“The Novitiate is one and at the same time a school of Monastic Life and a test of one’s vocation. It has as its purpose the development of both the human and Christian aspects of one’s personality as well as the initiation into the Pauline’s Monastic formation.

The period of Novitiate in our Order is for aspirants to the priesthood lasts one year; two years for those preparing for the Brotherhood, the first of which is considered the canonical year.”

– (The Constitutions of the Order of St. Paul the First Hermit, Article 69)



The novitiate aims to increase the vocation and is to become for the novice a happy beginning of cooperation with God’s grace leading to the transformation into a “new man” in Christ, following the example of our patriarch St. Paul the First Hermit, by eradicating his faults and acquiring virtues, through mortification, asceticism, and religious discipline.

The novice brothers mainly undertake physical work such as farming or with livestock, as well as at the monastery or in the sacristy, especially related to the liturgy. At the end of the novitiate, the novices take their first religious vows: chastity, poverty, and obedience. Candidates for priests do so after one year, and religious brothers after two years.

Through the professions of the evangelical counsels: chastity, poverty, and obedience, a Pauline devotes his whole life to the service of God, freeing himself from the main obstacles on the way to perfect love (The Constitutions of the Order of St. Paul the First Hermit, Article 69).

 Religious vows are the determinant of the life of every religious and distinguish religious life from other forms of life in the Church. For those who consecrate themselves to God, they constitute a continuation and deepening of the grace received in Baptism, because they constitute an even more perfect consecration to God. Religious vows, also known as evangelical counsels, derive their source from the life of Jesus Christ, who became a model of chastity, poverty, and obedience for consecrated persons. Following in His footsteps, we offer them to God in a solemn way, consecrating ourselves to Him until death.



As our Constitutions say (Art. 9), chastity realized in religious life is for everyone a testimony of the power of the Holy Spirit present in the Church and of the power of man over himself. The vow of chastity is expressed in the form of celibacy, which is a voluntary act of the religious abandoning marriage and starting a family and giving himself to Christ, the only spouse to whom all the love of the religious is directed. Chastity also consists in maintaining the internal order, which implies control over the body and its desires.



By the vow of poverty, a Pauline relinquishes the right of ownership of temporal goods, any disposal of them, and becomes dependent in their use on the will of the superior (Art. 12). Poverty does not consist in distance from the goods of this world which, although not inherently evil, could be misused by a religious and lead him down the path of sin, interfering with the persistent walk in Christ. In the vow of poverty, all of the goods of a religious are the property of the community; therefore, he should use them with humility and respect for his brothers. In a spiritual sense, poverty is total dependence on God, from whom comes all that man receives in this world.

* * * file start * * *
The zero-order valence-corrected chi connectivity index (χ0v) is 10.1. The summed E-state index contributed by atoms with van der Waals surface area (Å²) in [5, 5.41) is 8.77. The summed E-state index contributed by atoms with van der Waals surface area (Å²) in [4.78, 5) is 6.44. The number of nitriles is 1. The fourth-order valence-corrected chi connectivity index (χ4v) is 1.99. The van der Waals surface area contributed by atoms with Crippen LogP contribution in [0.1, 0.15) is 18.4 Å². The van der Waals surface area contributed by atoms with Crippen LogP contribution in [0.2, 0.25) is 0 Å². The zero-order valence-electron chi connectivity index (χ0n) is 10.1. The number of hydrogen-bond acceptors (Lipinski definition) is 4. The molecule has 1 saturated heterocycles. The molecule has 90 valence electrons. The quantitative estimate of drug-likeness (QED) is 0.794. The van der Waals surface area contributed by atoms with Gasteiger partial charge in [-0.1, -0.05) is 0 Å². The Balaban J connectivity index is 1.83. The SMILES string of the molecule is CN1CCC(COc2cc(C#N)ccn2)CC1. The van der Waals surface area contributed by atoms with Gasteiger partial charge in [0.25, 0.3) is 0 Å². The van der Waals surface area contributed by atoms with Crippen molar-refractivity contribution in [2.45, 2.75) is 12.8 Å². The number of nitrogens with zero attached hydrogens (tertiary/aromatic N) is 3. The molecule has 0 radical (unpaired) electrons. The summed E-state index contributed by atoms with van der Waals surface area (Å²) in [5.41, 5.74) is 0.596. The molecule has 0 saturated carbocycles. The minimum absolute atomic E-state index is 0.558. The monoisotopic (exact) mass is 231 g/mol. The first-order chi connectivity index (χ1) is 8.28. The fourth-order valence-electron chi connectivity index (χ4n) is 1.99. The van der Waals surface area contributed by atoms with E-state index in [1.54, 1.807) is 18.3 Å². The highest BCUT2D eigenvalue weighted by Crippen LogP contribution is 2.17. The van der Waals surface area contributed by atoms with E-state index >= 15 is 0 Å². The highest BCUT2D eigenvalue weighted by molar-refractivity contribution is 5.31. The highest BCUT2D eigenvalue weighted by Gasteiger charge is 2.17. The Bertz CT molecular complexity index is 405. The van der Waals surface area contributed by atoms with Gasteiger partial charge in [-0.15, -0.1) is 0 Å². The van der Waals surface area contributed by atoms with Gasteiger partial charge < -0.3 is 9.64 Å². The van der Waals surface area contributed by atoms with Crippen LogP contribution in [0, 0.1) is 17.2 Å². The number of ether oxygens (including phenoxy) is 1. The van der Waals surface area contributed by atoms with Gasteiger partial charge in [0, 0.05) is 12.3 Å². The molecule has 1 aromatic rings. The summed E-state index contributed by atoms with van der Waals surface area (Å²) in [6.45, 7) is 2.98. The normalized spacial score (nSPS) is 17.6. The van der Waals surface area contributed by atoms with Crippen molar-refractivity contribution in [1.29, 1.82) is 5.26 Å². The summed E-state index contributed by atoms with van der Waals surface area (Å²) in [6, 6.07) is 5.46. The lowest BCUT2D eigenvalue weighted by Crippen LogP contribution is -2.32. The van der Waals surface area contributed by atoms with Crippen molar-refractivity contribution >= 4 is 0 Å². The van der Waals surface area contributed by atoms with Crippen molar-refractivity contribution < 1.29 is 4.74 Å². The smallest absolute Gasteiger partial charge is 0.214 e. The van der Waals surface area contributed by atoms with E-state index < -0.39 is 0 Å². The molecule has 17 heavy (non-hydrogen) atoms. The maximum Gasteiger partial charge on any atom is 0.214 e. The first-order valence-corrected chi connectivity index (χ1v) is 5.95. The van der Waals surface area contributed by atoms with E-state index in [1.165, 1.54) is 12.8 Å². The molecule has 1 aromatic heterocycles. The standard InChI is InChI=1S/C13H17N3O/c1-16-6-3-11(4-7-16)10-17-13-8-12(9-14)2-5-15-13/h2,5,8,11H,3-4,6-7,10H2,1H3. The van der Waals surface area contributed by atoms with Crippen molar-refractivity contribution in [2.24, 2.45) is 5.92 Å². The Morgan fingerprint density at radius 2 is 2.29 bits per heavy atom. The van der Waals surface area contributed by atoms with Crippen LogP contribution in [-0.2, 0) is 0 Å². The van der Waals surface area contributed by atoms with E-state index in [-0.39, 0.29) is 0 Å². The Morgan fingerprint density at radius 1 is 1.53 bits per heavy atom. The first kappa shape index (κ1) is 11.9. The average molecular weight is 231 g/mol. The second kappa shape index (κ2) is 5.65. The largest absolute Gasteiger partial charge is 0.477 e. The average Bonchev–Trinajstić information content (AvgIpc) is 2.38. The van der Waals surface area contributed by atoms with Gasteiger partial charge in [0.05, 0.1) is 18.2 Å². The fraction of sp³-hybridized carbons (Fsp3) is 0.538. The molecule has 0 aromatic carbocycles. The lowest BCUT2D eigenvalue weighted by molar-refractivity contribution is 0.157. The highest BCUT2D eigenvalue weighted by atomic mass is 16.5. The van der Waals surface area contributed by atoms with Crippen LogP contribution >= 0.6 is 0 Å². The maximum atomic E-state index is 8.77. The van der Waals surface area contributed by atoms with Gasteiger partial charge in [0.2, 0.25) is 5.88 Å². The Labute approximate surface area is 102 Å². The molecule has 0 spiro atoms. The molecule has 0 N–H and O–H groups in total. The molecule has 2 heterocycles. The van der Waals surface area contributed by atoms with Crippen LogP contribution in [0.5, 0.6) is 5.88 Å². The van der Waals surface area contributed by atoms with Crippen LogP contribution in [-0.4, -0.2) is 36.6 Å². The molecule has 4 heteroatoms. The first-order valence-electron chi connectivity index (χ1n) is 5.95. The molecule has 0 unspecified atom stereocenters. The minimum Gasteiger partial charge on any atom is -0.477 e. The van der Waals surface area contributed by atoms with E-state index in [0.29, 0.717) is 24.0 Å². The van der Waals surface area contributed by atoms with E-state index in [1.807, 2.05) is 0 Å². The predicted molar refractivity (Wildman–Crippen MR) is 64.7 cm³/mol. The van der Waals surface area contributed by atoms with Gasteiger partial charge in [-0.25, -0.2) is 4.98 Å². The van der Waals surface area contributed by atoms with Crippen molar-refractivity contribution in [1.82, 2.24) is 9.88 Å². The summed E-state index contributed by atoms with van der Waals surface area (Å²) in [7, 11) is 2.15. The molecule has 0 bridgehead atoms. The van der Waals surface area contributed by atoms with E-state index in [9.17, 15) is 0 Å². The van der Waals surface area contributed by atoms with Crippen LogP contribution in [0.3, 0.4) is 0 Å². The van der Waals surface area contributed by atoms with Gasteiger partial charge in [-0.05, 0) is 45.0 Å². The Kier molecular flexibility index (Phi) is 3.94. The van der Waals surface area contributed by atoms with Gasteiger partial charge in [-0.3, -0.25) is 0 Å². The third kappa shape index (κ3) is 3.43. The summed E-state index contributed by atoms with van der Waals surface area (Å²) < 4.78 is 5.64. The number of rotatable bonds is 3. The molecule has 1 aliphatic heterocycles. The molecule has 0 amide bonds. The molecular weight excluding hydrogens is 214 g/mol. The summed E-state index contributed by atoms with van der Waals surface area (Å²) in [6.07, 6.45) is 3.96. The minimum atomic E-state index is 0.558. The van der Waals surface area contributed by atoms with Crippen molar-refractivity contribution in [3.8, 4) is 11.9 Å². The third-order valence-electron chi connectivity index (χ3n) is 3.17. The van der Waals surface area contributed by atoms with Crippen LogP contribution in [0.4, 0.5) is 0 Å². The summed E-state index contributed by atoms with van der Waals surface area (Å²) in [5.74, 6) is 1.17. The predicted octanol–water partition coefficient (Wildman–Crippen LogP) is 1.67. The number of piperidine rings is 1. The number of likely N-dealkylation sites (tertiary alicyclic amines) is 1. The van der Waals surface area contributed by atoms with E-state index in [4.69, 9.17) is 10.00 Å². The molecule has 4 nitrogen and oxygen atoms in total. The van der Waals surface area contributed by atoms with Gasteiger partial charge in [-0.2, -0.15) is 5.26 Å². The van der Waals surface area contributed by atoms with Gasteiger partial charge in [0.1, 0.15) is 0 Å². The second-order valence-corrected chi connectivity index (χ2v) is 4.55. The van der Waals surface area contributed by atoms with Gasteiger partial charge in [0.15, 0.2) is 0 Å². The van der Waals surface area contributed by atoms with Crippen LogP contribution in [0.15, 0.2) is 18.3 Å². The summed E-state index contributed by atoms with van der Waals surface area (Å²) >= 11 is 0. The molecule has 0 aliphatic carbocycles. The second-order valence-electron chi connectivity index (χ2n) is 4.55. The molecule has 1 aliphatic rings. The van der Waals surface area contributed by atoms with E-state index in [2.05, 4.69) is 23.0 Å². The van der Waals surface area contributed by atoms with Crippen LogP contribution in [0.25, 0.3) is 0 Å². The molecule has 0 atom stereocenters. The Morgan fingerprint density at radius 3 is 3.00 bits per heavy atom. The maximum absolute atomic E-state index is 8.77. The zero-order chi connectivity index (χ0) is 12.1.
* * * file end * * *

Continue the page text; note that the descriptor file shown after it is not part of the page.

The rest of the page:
In the vow of obedience, a Pauline, fixed on the obedient Christ with faith, surrenders to his superiors and by making a sacrifice of his will, unites more permanently and more securely with the saving will of God (Art. 16). This vow is the most difficult of all, because it determines the unity and durability of the life of a given community, its discipline and fruitful service for the good of the faithful. To submit your will to the will of the superior is to give up yourself completely. However, this does not make a religious a slave; on the contrary, it strengthens his inner freedom and helps to come closer to Christ, who became obedient to the Father in everything to the point of death.

The novitiate takes place in a monastery designated by the Major Superior. For many years the novitiate has been held in our monastery in Lesniow, Poland. It still remains as the international novitiate house for the entire Order. Due to the different individual circumstances, the novitiate has also been held in other places such as the United States, Cameroon, Hungary, and Australia.



ul. Leśniowska 99
42-310 ŻARKI

tel. +48 34 314-80-22
tel./fax +48 34 316-10-72





Frequently Asked Questions

Required Documents